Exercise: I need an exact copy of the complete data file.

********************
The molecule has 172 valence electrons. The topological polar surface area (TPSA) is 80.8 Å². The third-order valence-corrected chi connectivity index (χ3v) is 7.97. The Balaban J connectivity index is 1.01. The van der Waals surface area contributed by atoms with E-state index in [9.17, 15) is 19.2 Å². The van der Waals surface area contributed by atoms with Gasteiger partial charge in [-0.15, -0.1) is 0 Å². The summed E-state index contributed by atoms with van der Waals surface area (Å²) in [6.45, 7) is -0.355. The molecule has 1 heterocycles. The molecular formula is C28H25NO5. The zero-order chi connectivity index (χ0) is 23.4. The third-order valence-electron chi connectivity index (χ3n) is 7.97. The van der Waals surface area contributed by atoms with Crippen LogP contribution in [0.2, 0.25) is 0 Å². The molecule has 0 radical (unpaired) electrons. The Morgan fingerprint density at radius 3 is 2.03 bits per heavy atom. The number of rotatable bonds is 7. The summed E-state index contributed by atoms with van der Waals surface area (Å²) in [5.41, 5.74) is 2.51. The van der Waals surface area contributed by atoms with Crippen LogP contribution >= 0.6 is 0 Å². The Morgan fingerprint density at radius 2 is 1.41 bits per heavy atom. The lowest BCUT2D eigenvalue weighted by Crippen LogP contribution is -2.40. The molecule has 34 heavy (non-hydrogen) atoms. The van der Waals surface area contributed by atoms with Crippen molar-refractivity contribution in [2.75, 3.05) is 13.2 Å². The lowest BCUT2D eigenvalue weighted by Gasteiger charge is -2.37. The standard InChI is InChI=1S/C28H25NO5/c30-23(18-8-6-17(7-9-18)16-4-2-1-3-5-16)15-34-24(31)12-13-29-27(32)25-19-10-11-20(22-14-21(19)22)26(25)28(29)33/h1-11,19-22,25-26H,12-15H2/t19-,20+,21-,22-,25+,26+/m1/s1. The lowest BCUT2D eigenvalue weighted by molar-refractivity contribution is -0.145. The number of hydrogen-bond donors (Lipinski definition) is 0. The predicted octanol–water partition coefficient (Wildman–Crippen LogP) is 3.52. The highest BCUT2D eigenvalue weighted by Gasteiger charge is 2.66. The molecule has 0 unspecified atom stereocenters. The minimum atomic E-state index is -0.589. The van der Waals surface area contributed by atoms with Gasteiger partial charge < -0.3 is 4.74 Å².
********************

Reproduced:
The molecule has 172 valence electrons. The topological polar surface area (TPSA) is 80.8 Å². The third-order valence-corrected chi connectivity index (χ3v) is 7.97. The Balaban J connectivity index is 1.01. The van der Waals surface area contributed by atoms with E-state index in [9.17, 15) is 19.2 Å². The van der Waals surface area contributed by atoms with Gasteiger partial charge in [-0.15, -0.1) is 0 Å². The summed E-state index contributed by atoms with van der Waals surface area (Å²) in [6.45, 7) is -0.355. The molecule has 1 heterocycles. The molecular formula is C28H25NO5. The zero-order chi connectivity index (χ0) is 23.4. The third-order valence-electron chi connectivity index (χ3n) is 7.97. The van der Waals surface area contributed by atoms with Crippen LogP contribution in [0.2, 0.25) is 0 Å². The molecule has 0 radical (unpaired) electrons. The Morgan fingerprint density at radius 3 is 2.03 bits per heavy atom. The number of rotatable bonds is 7. The summed E-state index contributed by atoms with van der Waals surface area (Å²) in [5.41, 5.74) is 2.51. The van der Waals surface area contributed by atoms with Crippen LogP contribution >= 0.6 is 0 Å². The Morgan fingerprint density at radius 2 is 1.41 bits per heavy atom. The lowest BCUT2D eigenvalue weighted by Crippen LogP contribution is -2.40. The molecule has 34 heavy (non-hydrogen) atoms. The van der Waals surface area contributed by atoms with Crippen molar-refractivity contribution in [2.75, 3.05) is 13.2 Å². The lowest BCUT2D eigenvalue weighted by Gasteiger charge is -2.37. The standard InChI is InChI=1S/C28H25NO5/c30-23(18-8-6-17(7-9-18)16-4-2-1-3-5-16)15-34-24(31)12-13-29-27(32)25-19-10-11-20(22-14-21(19)22)26(25)28(29)33/h1-11,19-22,25-26H,12-15H2/t19-,20+,21-,22-,25+,26+/m1/s1. The lowest BCUT2D eigenvalue weighted by molar-refractivity contribution is -0.145. The number of hydrogen-bond donors (Lipinski definition) is 0. The predicted octanol–water partition coefficient (Wildman–Crippen LogP) is 3.52. The highest BCUT2D eigenvalue weighted by Gasteiger charge is 2.66. The molecule has 0 unspecified atom stereocenters. The minimum atomic E-state index is -0.589. The van der Waals surface area contributed by atoms with Gasteiger partial charge < -0.3 is 4.74 Å².